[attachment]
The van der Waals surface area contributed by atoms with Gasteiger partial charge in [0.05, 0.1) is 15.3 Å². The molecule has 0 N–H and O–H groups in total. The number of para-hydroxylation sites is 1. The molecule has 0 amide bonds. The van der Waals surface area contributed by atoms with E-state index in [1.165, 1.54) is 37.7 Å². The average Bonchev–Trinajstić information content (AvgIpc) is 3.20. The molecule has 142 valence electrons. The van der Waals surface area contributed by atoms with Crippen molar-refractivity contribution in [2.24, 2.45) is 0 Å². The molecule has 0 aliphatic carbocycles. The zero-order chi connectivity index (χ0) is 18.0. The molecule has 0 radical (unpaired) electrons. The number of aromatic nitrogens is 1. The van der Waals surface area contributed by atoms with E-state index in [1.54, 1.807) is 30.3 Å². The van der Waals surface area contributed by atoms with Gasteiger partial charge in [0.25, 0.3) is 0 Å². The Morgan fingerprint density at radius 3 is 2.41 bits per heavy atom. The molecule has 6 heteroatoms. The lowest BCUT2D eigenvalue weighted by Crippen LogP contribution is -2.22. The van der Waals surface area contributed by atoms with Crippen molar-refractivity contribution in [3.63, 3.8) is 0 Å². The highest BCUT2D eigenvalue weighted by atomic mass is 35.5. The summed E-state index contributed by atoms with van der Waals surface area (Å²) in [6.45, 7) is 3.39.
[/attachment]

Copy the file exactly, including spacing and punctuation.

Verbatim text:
The van der Waals surface area contributed by atoms with Gasteiger partial charge in [0.05, 0.1) is 15.3 Å². The molecule has 0 N–H and O–H groups in total. The number of para-hydroxylation sites is 1. The molecule has 0 amide bonds. The van der Waals surface area contributed by atoms with E-state index in [1.165, 1.54) is 37.7 Å². The average Bonchev–Trinajstić information content (AvgIpc) is 3.20. The molecule has 142 valence electrons. The van der Waals surface area contributed by atoms with Crippen molar-refractivity contribution in [2.24, 2.45) is 0 Å². The molecule has 0 aliphatic carbocycles. The zero-order chi connectivity index (χ0) is 18.0. The molecule has 0 radical (unpaired) electrons. The number of aromatic nitrogens is 1. The van der Waals surface area contributed by atoms with E-state index in [1.54, 1.807) is 30.3 Å². The van der Waals surface area contributed by atoms with Gasteiger partial charge in [0.25, 0.3) is 0 Å². The Morgan fingerprint density at radius 3 is 2.41 bits per heavy atom. The molecule has 6 heteroatoms. The lowest BCUT2D eigenvalue weighted by Crippen LogP contribution is -2.22. The van der Waals surface area contributed by atoms with Crippen molar-refractivity contribution in [3.63, 3.8) is 0 Å². The highest BCUT2D eigenvalue weighted by atomic mass is 35.5. The summed E-state index contributed by atoms with van der Waals surface area (Å²) in [6.45, 7) is 3.39.